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Title: FRICTION STIR LAP WELDING OF ALUMINUM - POLYMER USING SCRIBE TECHNOLOGY

Abstract

Friction Stir Scribe (FSS) technology is a relatively new variant of Friction Stir Welding (FSW) which enables lap joining of dissimilar material with very different melting points and different high temperature flow behaviors. The cutter scribe attached at the tip of FSW tool pin effectively cuts the high melting point material such that a mechanically interlocking feature is created between the dissimilar materials. The geometric shape of this interlocking feature determines the shear strength attained by the lap joint. This work presents first use of scribe technology in joining polymers to aluminum alloy. Details of the several runs of scribe welding performed in lap joining of ~3.175mm thick polymers including HDPE, filled and unfilled Nylon 66 to 2mm thick AA5182 are presented. The effect of scribe geometry and length on weld interlocking features is presented along with lap shear strength evaluations.

Authors:
; ; ;
Publication Date:
Research Org.:
Pacific Northwest National Lab. (PNNL), Richland, WA (United States)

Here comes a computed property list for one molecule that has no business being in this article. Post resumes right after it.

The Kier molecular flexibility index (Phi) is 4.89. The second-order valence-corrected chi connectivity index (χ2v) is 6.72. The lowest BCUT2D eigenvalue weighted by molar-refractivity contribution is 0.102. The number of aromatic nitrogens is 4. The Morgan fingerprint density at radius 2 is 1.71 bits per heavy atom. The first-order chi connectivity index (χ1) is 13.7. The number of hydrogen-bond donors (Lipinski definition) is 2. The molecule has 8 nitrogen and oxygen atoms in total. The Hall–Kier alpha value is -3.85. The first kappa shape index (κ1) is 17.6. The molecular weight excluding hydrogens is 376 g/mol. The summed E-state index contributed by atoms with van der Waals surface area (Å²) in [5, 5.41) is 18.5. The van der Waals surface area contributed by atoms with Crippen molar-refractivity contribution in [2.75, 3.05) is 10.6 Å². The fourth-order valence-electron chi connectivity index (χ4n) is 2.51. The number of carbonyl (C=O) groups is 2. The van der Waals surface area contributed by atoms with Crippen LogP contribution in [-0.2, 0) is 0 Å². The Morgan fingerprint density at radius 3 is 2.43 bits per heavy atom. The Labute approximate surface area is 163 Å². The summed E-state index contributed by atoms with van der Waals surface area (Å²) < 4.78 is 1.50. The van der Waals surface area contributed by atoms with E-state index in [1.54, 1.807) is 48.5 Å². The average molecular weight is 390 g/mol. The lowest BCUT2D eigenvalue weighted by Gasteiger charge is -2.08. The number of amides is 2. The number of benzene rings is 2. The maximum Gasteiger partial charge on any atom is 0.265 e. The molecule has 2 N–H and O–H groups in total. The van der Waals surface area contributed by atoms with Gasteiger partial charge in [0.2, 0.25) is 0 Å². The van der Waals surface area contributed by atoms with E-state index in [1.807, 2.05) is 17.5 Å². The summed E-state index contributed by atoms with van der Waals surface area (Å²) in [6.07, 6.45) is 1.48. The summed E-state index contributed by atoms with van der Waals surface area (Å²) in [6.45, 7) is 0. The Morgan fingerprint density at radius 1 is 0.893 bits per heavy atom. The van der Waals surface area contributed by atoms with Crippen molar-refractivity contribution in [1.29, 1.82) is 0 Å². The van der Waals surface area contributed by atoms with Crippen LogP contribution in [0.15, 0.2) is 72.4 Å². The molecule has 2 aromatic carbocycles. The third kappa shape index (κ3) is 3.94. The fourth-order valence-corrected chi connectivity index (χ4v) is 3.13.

Sponsoring Org.:
USDOE
OSTI Identifier:
1214902
Report Number(s):
PNNL-SA-106300
VT0505000
DOE Contract Number:
AC05-76RL01830
Resource Type:
Conference
Resource Relation:
Conference: Friction Stir Welding and Processing VIII, March 15-19, 2015, Orlando, Florida, 153-161
Country of Publication:
United States
Language:
English

Citation Formats

Upadhyay, Piyush, Hovanski, Yuri, Fifield, Leonard S., and Simmons, Kevin L. FRICTION STIR LAP WELDING OF ALUMINUM - POLYMER USING SCRIBE TECHNOLOGY. United States: N. p., 2015. Web. doi:10.1002/9781119093343.ch17.
Upadhyay, Piyush, Hovanski, Yuri, Fifield, Leonard S., & Simmons, Kevin L. FRICTION STIR LAP WELDING OF ALUMINUM - POLYMER USING SCRIBE TECHNOLOGY. United States. doi:10.1002/9781119093343.ch17.
Upadhyay, Piyush, Hovanski, Yuri, Fifield, Leonard S., and Simmons, Kevin L. Mon . "FRICTION STIR LAP WELDING OF ALUMINUM - POLYMER USING SCRIBE TECHNOLOGY". United States. doi:10.1002/9781119093343.ch17.
@article{osti_1214902,